'Unwitting Transmission': No One Means to Spread COVID-19

William P. Hanage, PhD


June 12, 2020

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William P. Hanage, PhD

It's good to see the World Health Organization walk back its comment that asymptomatic transmission is rare. It is of the greatest importance for public health to understand that COVID-19 can be transmitted by currently asymptomatic individuals.

A classic paper published in 2004 demonstrated that the amount of presymptomatic transmission directly determines the ease of controlling a disease with a system that monitors symptoms. Diseases like the original SARS or Ebola, in which transmission is tightly linked to disease, can be effectively halted by self-isolation or distancing from people who exhibit symptoms.

Compare that with a virus like HIV which, in the absence of treatment or testing, can go undetected for years while the patient remains infectious. By the time symptoms of immunosuppression have developed, the virus has already transmitted. 

Or influenza. While a very different virus, the challenge in controlling flu is that, again, infected individuals can be infectious before they are aware that they are infected.

Work like a preprint from Corey Peak, ScD, an infectious disease epidemiologist, illustrates the relevance to the pandemic. It shows that while contact tracing can be overwhelmed in a growing outbreak, "when resources are prioritized for scalable interventions such as social distancing... active monitoring or individual quarantine of high-risk contacts can contribute synergistically to mitigation efforts." If the amount of presymptomatic transmission is large, then isolating high-risk contacts will have an outsize benefit by stopping them from infecting others before they know that they are sick.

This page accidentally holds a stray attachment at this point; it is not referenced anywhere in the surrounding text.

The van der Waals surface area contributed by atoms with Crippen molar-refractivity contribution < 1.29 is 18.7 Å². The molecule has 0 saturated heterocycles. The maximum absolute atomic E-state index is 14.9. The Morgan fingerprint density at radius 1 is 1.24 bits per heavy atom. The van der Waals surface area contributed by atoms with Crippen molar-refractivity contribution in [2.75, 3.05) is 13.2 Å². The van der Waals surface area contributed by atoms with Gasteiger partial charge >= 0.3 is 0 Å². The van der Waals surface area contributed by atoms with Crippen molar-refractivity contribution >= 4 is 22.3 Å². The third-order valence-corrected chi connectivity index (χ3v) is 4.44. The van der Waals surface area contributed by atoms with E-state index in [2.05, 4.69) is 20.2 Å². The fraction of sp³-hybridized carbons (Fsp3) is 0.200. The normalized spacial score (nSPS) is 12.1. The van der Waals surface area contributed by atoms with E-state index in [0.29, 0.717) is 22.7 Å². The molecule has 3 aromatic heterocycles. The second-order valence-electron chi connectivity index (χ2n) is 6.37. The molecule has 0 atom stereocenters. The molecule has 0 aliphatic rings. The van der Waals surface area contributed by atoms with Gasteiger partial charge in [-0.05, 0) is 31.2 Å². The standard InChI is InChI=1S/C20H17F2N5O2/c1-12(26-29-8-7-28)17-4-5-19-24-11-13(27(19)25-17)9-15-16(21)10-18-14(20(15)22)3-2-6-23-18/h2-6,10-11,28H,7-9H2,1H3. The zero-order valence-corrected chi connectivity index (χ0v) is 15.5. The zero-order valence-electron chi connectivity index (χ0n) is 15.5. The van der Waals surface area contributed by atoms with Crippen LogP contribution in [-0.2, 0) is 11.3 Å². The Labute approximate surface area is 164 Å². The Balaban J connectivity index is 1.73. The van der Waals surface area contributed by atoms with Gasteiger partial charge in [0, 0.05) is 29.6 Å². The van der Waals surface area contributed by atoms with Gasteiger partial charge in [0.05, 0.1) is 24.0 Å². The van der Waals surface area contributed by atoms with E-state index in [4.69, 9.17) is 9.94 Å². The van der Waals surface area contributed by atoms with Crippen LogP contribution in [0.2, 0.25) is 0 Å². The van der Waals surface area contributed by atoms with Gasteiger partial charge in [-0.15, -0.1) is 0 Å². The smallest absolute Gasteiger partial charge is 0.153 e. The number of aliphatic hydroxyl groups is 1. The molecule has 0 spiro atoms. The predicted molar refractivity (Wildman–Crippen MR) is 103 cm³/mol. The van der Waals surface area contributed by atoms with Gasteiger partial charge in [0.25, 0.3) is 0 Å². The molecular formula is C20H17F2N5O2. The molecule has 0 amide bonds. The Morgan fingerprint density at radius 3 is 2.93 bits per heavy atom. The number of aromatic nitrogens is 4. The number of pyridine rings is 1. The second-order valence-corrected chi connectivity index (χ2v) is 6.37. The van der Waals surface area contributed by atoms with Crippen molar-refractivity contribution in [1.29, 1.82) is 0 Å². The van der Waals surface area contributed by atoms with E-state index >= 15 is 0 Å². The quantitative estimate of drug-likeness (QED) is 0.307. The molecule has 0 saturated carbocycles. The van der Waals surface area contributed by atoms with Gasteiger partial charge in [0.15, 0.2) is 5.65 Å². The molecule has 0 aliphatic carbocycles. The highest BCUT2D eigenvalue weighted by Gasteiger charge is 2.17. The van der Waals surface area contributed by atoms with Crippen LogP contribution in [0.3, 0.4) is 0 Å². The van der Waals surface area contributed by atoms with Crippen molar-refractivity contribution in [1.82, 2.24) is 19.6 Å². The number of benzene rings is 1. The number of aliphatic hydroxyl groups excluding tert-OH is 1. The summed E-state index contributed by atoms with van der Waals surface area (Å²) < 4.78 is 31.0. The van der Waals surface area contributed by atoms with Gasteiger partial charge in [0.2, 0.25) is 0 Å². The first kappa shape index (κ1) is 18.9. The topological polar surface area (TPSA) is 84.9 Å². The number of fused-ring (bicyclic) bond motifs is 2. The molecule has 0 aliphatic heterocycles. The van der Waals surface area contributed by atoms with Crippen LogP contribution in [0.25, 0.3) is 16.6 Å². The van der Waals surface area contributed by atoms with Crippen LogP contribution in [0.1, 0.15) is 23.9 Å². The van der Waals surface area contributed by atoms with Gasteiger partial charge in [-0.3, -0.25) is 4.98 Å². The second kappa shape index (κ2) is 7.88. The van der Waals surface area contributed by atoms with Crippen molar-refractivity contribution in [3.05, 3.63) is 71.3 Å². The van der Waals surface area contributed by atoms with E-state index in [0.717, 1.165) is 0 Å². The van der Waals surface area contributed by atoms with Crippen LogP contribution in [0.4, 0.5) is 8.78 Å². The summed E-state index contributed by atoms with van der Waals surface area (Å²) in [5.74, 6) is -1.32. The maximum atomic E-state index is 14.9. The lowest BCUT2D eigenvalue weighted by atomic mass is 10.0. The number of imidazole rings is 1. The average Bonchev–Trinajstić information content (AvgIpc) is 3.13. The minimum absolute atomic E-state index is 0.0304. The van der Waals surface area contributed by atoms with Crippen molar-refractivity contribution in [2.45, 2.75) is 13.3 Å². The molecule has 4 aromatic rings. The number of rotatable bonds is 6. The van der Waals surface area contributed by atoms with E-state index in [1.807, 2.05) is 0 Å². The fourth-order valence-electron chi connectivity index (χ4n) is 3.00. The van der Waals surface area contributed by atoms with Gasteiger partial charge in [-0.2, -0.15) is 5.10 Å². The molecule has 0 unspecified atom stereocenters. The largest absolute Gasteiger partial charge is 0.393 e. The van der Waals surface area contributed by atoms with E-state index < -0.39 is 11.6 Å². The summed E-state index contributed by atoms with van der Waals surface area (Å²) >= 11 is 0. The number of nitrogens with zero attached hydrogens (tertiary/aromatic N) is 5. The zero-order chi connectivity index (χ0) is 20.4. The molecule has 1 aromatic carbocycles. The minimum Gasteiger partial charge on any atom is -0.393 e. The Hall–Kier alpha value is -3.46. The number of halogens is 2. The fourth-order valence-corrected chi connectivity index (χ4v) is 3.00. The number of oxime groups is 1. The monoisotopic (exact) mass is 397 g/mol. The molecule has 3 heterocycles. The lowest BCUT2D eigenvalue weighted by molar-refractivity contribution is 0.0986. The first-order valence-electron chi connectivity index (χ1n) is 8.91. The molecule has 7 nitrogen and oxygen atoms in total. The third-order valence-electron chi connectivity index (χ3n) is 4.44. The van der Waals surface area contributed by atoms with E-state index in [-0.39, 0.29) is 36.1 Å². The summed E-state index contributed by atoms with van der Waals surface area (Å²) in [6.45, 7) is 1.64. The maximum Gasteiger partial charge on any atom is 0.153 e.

There's also the fact that COVID-19 presents with lots of different symptoms beyond dry cough and fever. Determining whether someone is truly asymptomatic rather than "unusually symptomatic" can be tricky.

This is why I think "unwitting transmission" is a better way of communicating about this issue with the public. It is unarguable that this is a major contributor to the pandemic spread, even if few infections remain wholly without symptoms.

This explains in large part why the pandemic has been so hard to control, and also why interventions that work whether or not a person has symptoms are the effective ones. We're going to see more transmission going forward, so bear it in mind.

William P. Hanage, PhD Bill Hanage is an associate professor at the Center for Communicable Disease Dynamics in the Department of Epidemiology at the Harvard T. H. Chan School of Public Health. He specializes in pathogen evolution. Follow him on Twitter.

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